Sonsorol

Sonsorol
Merir Island, Sonsorol State
Merir Island, Sonsorol State
Location of Sonsorol in Palau
Location of Sonsorol in Palau
Country Palau
CapitalDongosaru
Area
 • Total3.12 km2 (1.20 sq mi)
 • Land3.12 km2 (1.20 sq mi)
 • Water0 km2 (0 sq mi)
Population
 (2015 Census)
 • Total40
 • Density13/km2 (33/sq mi)
 • Official languages
Palauan
English
Sonsorolese
ISO 3166 codePW-370

Sonsorol is one of the sixteen states of Palau. The inhabitants speak Sonsorolese, a local Chuukic language, and Palauan.

The islands of the state of Sonsorol, together with the islands of Hatohobei, form the Southwest Islands of Palau.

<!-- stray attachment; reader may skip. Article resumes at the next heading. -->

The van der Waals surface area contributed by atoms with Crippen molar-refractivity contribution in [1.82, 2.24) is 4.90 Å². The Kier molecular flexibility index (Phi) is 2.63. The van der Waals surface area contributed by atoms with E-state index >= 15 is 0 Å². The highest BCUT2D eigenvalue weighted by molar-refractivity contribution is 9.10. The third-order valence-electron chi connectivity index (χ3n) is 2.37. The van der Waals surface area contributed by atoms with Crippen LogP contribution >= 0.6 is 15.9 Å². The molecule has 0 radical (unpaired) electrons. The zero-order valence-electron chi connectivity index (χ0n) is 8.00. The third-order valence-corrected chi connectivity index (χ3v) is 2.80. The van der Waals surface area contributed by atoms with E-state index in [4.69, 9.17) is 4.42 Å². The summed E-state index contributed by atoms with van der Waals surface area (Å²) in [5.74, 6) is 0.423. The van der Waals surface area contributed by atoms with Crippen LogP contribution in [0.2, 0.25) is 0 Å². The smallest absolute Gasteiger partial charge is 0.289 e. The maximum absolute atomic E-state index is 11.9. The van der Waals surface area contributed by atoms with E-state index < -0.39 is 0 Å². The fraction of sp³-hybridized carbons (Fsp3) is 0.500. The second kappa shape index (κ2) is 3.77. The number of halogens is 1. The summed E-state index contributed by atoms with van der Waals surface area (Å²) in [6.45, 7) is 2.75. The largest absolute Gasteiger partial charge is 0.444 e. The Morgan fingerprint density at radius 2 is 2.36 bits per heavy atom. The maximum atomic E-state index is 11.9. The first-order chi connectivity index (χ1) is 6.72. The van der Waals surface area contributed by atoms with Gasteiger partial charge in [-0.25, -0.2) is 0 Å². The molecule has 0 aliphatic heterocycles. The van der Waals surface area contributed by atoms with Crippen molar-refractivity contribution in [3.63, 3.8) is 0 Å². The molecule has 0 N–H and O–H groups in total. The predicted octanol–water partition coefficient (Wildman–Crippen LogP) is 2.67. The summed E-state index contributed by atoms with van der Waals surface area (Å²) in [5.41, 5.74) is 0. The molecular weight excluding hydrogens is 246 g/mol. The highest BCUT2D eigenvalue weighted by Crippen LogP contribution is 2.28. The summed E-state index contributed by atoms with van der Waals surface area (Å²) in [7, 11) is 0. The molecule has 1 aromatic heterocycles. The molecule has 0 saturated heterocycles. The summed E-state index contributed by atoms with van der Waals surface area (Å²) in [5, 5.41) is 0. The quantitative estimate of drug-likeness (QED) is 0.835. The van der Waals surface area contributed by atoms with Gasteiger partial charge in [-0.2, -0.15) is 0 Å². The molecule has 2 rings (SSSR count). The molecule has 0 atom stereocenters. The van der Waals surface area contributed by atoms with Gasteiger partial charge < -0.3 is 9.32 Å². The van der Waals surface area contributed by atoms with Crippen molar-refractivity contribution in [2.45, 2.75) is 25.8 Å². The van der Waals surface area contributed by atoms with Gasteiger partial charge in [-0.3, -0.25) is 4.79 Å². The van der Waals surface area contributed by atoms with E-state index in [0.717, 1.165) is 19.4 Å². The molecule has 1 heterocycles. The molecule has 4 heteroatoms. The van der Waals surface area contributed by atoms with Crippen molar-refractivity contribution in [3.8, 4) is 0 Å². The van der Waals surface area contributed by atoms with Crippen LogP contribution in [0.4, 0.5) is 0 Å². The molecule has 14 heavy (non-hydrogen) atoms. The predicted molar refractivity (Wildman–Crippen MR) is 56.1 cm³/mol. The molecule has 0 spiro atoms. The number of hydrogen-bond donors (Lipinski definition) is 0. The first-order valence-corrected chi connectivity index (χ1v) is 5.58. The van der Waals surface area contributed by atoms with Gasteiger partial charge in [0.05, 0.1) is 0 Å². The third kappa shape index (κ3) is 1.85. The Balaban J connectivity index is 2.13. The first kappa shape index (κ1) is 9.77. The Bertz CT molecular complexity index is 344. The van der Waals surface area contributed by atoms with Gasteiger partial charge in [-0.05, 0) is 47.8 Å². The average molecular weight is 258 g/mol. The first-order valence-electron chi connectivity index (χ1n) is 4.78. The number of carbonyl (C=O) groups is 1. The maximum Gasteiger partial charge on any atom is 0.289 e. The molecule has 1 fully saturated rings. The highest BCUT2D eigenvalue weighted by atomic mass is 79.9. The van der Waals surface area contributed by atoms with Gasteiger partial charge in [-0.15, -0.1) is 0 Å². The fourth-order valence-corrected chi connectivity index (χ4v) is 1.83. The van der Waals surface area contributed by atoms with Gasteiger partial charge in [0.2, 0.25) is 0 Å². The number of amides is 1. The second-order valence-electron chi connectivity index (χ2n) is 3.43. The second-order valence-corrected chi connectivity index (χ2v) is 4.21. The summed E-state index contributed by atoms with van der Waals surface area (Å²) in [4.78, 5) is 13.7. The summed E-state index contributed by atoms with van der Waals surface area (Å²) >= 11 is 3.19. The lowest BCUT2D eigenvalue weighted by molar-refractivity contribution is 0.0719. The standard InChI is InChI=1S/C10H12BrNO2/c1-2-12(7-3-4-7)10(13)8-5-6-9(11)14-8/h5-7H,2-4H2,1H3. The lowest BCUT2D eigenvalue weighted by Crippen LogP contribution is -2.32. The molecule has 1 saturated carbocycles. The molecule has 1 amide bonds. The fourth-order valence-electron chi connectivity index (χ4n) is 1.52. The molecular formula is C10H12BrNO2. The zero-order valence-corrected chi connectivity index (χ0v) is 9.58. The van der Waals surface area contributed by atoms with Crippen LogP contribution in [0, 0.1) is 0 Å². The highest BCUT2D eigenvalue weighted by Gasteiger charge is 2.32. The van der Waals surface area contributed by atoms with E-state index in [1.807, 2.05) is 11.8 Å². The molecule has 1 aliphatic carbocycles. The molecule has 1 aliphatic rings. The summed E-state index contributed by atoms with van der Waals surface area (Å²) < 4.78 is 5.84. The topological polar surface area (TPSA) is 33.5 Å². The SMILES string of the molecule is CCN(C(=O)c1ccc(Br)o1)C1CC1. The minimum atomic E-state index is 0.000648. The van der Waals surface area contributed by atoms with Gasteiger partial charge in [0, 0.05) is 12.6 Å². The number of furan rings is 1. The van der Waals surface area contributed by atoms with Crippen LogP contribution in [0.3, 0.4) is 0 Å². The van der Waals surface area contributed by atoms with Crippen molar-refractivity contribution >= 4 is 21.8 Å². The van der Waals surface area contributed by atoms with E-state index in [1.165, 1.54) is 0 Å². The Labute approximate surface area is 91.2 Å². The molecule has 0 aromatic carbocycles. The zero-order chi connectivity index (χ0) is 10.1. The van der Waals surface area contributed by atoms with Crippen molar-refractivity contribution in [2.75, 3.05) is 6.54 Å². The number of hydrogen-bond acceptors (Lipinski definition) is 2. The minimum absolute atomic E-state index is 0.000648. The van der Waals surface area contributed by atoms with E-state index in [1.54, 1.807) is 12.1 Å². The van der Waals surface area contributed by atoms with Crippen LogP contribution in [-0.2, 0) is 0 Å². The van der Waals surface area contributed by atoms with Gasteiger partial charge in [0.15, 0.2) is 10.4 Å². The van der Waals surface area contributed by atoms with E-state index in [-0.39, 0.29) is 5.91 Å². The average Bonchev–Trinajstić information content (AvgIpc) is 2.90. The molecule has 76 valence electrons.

History

The first sighting by Europeans of the Sonsorols, was that of Sonsorol and Fanna by the Spanish ship Trinidad then commanded by Gonzalo Gómez de Espinosa on 6 May 1522.[1][2] These two were collectively charted as San Juan islands (St.John) as they were sighted on the day of its festivity. A Spanish missionary expedition commanded by Sargento Mayor Francisco Padilla arrived to Sonsorol on 30 November 1710, coming from Manila on board of patache Santísima Trinidad. In 1712 they were explored by an expedition commanded by Spanish naval officer Bernardo de Egoy.[3]

In 1899 Spain decided to sell the islands to Germany, which lost control over the territory in World War I, when Japan took over. The United States took possession of the area at the end of the World War II until Palau's independence.